This relation can be considered to follow from Parseval's theorem which equates the energies in the time and frequency domains. By the same reasoning, a similar relationship will exist between the amplitude scintillation index σχ and the area under the curve of the PSD for amplitude. However, since the time series for amplitude will not, at least for conventional GPS detrending, have zero mean, this relation would not be true if the integration were performed right down to zero frequency because of the “dc term” that would result in the Fourier transform. This is not a problem for the method proposed here in practice as only time domain measurements are used (providing the Fresnel frequency is estimated without determining the amplitude spectrum). The relation between the normalized σχ index (equivalent to S2) and S4 depends on the distribution but if the variation is much less than the mean S4 ≈ 2σχ. Because of the way that the amplitude detrending is performed for GPS signals, this normalization is actually performed by the standard detrending procedure. The S4 index is generally derived from detrended signal intensity (received signal power). Because the S4 index is normalized, the receiver's absolute gain is not important, as long as it is relatively constant during the detrending period. It is also important that the intensity measurement be linear with respect to the signal power over its entire range, including deep scintillation fades [van Dierendonck, 1999]. To obtain the S4 index, the received power is normally detrended by first filtering the intensity measurements in a (sixth-order Butterworth) low path filter and then the detrending is accomplished by dividing the raw data by the output of the low-pass filter which results in a signal which fluctuates around a value of unity [Van Dierendonck et al., 1993]; thus proving the normalization required. The σχ index is introduced to quantify the difference between the amplitude and phase spectra as a means of setting up the equations to determine the spectral parameters from the scintillation indices which, as will be shown in the next section, is accomplished by deriving relations between the amplitude and phase scintillation indices and the spectral parameters T and p given by Rino .
4. Determination of p and T From σϕ and S4 Using the Spectral Models
Rino's  representation of the phase scintillation PSD is given by:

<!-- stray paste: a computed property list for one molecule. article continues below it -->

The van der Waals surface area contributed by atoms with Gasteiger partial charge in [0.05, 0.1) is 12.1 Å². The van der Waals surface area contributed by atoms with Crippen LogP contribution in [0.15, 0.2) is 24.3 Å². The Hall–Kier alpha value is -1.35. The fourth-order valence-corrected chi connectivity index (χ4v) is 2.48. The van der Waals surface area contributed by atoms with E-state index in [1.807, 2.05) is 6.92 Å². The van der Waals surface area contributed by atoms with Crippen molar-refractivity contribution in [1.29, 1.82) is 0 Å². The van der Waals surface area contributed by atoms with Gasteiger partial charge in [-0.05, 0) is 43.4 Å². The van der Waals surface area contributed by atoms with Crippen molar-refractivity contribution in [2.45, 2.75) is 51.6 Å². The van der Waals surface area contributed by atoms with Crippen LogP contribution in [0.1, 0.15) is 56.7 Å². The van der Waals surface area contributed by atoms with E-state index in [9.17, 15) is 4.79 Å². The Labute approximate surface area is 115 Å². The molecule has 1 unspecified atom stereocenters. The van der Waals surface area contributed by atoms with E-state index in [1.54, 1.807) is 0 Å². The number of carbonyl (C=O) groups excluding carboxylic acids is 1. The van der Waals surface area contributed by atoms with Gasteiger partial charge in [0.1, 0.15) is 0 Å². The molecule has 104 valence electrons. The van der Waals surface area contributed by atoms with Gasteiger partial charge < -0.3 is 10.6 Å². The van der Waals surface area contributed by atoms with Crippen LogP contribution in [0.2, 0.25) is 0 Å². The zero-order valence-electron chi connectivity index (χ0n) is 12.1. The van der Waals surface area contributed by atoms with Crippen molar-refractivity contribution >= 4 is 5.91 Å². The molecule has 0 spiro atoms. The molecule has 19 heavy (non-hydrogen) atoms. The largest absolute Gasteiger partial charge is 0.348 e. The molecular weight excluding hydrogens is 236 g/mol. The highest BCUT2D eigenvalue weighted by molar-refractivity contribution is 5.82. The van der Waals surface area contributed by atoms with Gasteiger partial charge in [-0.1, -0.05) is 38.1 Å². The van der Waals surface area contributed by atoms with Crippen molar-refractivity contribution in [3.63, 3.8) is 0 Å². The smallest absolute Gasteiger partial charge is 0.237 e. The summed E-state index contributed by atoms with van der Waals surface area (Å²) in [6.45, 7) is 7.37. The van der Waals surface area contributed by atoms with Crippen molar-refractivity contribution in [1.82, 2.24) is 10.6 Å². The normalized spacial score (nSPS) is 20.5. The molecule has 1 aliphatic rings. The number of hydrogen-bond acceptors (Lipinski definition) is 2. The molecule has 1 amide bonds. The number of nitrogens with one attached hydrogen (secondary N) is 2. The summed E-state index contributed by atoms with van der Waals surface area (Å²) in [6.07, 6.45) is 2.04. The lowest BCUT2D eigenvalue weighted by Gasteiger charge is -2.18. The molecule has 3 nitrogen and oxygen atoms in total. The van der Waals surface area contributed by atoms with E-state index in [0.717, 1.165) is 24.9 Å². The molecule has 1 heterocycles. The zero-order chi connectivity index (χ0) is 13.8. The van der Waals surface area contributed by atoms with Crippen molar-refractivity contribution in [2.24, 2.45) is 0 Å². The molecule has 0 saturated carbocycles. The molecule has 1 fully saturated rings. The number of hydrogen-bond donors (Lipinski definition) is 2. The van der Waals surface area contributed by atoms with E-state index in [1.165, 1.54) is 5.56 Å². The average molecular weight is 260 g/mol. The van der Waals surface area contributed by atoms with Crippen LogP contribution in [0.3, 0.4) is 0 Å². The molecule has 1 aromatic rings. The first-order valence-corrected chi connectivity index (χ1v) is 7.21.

where fo is the outer scale frequency, T is the spectral strength of the phase noise at 1 Hz and p is the spectral slope of the phase PSD. (Note p = pi −1) If f ≫ fo then we can write Sϕ = Tf –p. Then:
where r = 1 − p, and using the approximate form of the amplitude spectrum introduced in section 2 the variance of the normalized amplitude
 The area between the phase and log-amplitude PSDs will then be:
 We can substitute T = 0.5σϕ2/[(fur − fcr)/r] from (1). Then we can find the value of the slope of the phase spectrum p that will result in given values of σϕ and σχ by finding the zero of the function:
 This is done in MATLAB by an algorithm that uses a combination of bisection, secant, and inverse quadratic interpolation methods.
5. Determining Tracking Jitter
Conker et al.  introduced models which can be used to calculate the variance of the PLL phase tracking error (tracking jitter) for two common types of PLL (a 3rd order L1 carrier PLL and a 2nd order L1-aided L2 carrier PLL (L2 semicodeless). The model for the L1 carrier PLL accounts for the effects of scintillation on the input phase and computes the tracking error variance at the output of the PLL, as
where σϕs2, σϕT2 and σϕosc2 are respectively the phase scintillation, thermal noise and the receiver/satellite oscillator noise components of the tracking error variance. This assumes no correlation between the amplitude and phase scintillations; an assumption that may break down for strong scintillation conditions [Gherm et al., 2003]. Amplitude scintillation is modeled as an increase in the thermal noise, related to the decrease in the received signal power